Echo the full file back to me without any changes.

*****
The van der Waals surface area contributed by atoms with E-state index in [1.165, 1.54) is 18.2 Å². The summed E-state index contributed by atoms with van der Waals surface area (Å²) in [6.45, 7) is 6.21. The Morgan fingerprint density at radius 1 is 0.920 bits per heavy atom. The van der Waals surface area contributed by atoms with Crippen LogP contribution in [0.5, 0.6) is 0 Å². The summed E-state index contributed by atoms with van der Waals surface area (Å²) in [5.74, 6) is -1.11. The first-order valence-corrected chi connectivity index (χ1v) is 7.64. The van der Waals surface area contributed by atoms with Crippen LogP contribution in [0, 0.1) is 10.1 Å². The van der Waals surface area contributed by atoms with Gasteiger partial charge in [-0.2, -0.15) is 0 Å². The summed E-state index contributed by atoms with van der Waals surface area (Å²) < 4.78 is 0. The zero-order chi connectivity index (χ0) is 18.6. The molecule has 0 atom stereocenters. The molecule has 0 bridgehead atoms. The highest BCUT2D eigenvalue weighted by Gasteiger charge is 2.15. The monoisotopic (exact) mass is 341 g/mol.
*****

The van der Waals surface area contributed by atoms with E-state index in [1.165, 1.54) is 18.2 Å². The summed E-state index contributed by atoms with van der Waals surface area (Å²) in [6.45, 7) is 6.21. The Morgan fingerprint density at radius 1 is 0.920 bits per heavy atom. The van der Waals surface area contributed by atoms with Crippen LogP contribution in [0.5, 0.6) is 0 Å². The summed E-state index contributed by atoms with van der Waals surface area (Å²) in [5.74, 6) is -1.11. The first-order valence-corrected chi connectivity index (χ1v) is 7.64. The van der Waals surface area contributed by atoms with Crippen LogP contribution in [0, 0.1) is 10.1 Å². The van der Waals surface area contributed by atoms with Gasteiger partial charge in [-0.2, -0.15) is 0 Å². The summed E-state index contributed by atoms with van der Waals surface area (Å²) < 4.78 is 0. The zero-order chi connectivity index (χ0) is 18.6. The molecule has 0 atom stereocenters. The molecule has 0 bridgehead atoms. The highest BCUT2D eigenvalue weighted by Gasteiger charge is 2.15. The monoisotopic (exact) mass is 341 g/mol.